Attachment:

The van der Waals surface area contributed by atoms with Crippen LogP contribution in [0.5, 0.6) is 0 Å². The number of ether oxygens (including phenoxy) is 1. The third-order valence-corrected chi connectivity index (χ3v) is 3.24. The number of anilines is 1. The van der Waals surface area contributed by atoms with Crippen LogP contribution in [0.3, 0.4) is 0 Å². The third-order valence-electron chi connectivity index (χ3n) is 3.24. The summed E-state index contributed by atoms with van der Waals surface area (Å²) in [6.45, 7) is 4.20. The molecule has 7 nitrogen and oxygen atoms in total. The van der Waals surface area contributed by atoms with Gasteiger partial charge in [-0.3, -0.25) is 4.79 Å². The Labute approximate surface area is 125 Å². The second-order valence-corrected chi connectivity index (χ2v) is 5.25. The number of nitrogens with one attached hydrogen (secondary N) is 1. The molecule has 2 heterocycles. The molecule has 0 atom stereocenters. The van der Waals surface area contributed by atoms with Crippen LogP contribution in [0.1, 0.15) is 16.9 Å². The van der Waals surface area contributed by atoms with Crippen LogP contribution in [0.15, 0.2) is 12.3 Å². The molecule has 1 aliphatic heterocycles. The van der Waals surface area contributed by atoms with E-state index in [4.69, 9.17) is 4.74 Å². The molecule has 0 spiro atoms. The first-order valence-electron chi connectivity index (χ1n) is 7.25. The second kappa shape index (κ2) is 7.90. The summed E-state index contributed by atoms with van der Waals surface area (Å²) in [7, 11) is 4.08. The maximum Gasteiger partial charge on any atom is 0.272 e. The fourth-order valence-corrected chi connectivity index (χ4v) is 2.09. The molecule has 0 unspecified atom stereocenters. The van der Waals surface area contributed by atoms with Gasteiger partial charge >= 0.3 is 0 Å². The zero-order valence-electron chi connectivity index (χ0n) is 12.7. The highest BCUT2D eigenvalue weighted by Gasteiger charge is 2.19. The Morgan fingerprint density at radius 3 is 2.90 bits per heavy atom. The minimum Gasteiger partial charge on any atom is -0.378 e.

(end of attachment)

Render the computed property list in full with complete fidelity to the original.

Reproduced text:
The van der Waals surface area contributed by atoms with Crippen LogP contribution in [0.5, 0.6) is 0 Å². The number of ether oxygens (including phenoxy) is 1. The third-order valence-corrected chi connectivity index (χ3v) is 3.24. The number of anilines is 1. The van der Waals surface area contributed by atoms with Crippen LogP contribution in [0.3, 0.4) is 0 Å². The third-order valence-electron chi connectivity index (χ3n) is 3.24. The summed E-state index contributed by atoms with van der Waals surface area (Å²) in [6.45, 7) is 4.20. The molecule has 7 nitrogen and oxygen atoms in total. The van der Waals surface area contributed by atoms with Gasteiger partial charge in [-0.3, -0.25) is 4.79 Å². The Labute approximate surface area is 125 Å². The second-order valence-corrected chi connectivity index (χ2v) is 5.25. The number of nitrogens with one attached hydrogen (secondary N) is 1. The molecule has 2 heterocycles. The molecule has 0 atom stereocenters. The van der Waals surface area contributed by atoms with Crippen LogP contribution in [0.1, 0.15) is 16.9 Å². The van der Waals surface area contributed by atoms with Crippen LogP contribution in [0.15, 0.2) is 12.3 Å². The molecule has 1 aliphatic heterocycles. The van der Waals surface area contributed by atoms with E-state index in [4.69, 9.17) is 4.74 Å². The molecule has 0 spiro atoms. The first-order valence-electron chi connectivity index (χ1n) is 7.25. The second kappa shape index (κ2) is 7.90. The summed E-state index contributed by atoms with van der Waals surface area (Å²) in [7, 11) is 4.08. The maximum Gasteiger partial charge on any atom is 0.272 e. The fourth-order valence-corrected chi connectivity index (χ4v) is 2.09. The molecule has 0 unspecified atom stereocenters. The van der Waals surface area contributed by atoms with Gasteiger partial charge >= 0.3 is 0 Å². The zero-order valence-electron chi connectivity index (χ0n) is 12.7. The highest BCUT2D eigenvalue weighted by Gasteiger charge is 2.19. The Morgan fingerprint density at radius 3 is 2.90 bits per heavy atom. The minimum Gasteiger partial charge on any atom is -0.378 e.